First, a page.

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By Michael Butts on March 7 2004
Format: DVD
...and why?
*Director Russell Mulcahy does wonders with some overused techniques: slowmo; the zoom technique; the amazing chase sequence through the train station. The use of lighting and rain; his command of the actors--rarely has a cop movie captured a cop's reactions to the grotesque murders; his unique vision---this is a major talent, who needs to achieve greater recognition.
*Christopher Lambert is not a great actor, but I feel this is his finest performance, evoking the grief over the death of his son; his determination to nail the killer; his relationship with his wife and his partner; his humanity.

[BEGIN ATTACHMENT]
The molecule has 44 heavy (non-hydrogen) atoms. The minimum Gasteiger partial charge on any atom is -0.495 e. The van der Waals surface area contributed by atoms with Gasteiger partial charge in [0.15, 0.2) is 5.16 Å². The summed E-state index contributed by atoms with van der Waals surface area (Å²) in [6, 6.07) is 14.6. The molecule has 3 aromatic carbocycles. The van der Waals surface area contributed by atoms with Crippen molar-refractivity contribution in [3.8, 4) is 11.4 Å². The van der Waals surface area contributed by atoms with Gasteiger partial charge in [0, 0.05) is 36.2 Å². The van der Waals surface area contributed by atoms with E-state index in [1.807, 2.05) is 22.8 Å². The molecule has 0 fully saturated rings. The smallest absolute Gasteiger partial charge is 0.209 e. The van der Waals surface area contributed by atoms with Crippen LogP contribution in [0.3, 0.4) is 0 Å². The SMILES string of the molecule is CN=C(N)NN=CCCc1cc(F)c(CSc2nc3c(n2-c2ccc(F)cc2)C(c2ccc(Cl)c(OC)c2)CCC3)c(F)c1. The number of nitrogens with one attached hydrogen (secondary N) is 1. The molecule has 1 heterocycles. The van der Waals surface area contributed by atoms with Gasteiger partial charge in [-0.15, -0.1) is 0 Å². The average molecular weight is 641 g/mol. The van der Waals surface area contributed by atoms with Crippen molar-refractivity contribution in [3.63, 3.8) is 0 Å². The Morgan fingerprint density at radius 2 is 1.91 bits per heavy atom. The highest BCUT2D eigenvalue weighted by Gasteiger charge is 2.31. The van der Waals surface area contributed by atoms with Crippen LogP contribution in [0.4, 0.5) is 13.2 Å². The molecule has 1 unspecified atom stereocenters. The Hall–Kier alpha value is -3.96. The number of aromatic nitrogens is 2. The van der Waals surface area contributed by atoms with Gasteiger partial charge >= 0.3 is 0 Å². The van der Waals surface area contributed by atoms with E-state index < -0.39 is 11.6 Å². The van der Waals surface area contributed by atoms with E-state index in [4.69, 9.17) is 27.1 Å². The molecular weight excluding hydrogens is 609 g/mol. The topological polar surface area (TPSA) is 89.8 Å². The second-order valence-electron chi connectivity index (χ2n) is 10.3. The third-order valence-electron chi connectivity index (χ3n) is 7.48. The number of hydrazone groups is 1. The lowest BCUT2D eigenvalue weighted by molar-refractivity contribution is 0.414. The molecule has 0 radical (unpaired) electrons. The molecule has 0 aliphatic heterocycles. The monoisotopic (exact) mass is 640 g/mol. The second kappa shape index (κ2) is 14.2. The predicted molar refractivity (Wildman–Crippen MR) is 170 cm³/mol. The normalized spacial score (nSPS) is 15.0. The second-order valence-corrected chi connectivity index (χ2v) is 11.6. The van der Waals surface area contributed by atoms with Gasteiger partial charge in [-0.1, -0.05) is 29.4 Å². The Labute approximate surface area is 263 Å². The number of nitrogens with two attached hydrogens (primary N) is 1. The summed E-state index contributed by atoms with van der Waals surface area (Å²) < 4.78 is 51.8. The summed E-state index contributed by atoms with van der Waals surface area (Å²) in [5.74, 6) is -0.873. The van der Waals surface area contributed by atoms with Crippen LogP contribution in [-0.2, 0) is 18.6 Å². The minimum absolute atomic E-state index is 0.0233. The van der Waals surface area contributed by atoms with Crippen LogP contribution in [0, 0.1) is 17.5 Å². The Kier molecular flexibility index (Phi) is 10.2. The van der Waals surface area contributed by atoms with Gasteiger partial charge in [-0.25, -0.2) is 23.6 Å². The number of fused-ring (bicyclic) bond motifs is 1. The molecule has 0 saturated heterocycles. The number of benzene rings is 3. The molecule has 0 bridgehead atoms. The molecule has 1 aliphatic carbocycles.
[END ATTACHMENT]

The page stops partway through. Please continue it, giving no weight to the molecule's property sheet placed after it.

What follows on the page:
*Leland Orsler as Andy is marvelous; human, funny, sensitive--his performance is a kaleidoscope of acting techniques. He steals the scenes he's in. His reaction to losing his leg is heartbreaking.
*The serial killer is brutal and heinous to the nth degree. His crimes are horrifying; when Lambert stumbles onto a recent kill, a man tied to a pole, with his right leg gone, blood gushing out and Lambert valiantly trying to stop the flow, this is one of the hardest hitting scenes in any serial killer movie.
This is a great movie, underappreciated. One of the best I've seen.
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Format: DVD